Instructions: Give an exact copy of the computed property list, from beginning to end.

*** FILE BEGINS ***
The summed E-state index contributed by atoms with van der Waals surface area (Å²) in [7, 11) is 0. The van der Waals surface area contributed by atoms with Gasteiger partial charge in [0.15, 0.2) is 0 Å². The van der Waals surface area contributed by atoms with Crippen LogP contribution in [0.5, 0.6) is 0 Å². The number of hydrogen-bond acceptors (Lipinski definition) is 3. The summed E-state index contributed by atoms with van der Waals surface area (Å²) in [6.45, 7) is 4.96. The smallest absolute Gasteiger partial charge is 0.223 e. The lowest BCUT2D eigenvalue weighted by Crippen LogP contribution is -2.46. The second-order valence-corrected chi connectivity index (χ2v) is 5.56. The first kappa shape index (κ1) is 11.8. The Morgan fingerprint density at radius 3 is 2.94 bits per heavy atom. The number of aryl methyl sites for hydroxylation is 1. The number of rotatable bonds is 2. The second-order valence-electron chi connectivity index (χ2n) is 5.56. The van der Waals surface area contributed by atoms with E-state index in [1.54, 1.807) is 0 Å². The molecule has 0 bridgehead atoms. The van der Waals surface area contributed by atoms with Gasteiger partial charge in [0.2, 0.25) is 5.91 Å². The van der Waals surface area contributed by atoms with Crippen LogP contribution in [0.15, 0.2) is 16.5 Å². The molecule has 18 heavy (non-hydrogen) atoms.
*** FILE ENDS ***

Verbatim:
The summed E-state index contributed by atoms with van der Waals surface area (Å²) in [7, 11) is 0. The van der Waals surface area contributed by atoms with Gasteiger partial charge in [0.15, 0.2) is 0 Å². The van der Waals surface area contributed by atoms with Crippen LogP contribution in [0.5, 0.6) is 0 Å². The number of hydrogen-bond acceptors (Lipinski definition) is 3. The summed E-state index contributed by atoms with van der Waals surface area (Å²) in [6.45, 7) is 4.96. The smallest absolute Gasteiger partial charge is 0.223 e. The lowest BCUT2D eigenvalue weighted by Crippen LogP contribution is -2.46. The second-order valence-corrected chi connectivity index (χ2v) is 5.56. The first kappa shape index (κ1) is 11.8. The Morgan fingerprint density at radius 3 is 2.94 bits per heavy atom. The number of aryl methyl sites for hydroxylation is 1. The number of rotatable bonds is 2. The second-order valence-electron chi connectivity index (χ2n) is 5.56. The van der Waals surface area contributed by atoms with E-state index in [1.54, 1.807) is 0 Å². The molecule has 0 bridgehead atoms. The van der Waals surface area contributed by atoms with Gasteiger partial charge in [0.2, 0.25) is 5.91 Å². The van der Waals surface area contributed by atoms with Crippen LogP contribution in [0.15, 0.2) is 16.5 Å². The molecule has 18 heavy (non-hydrogen) atoms.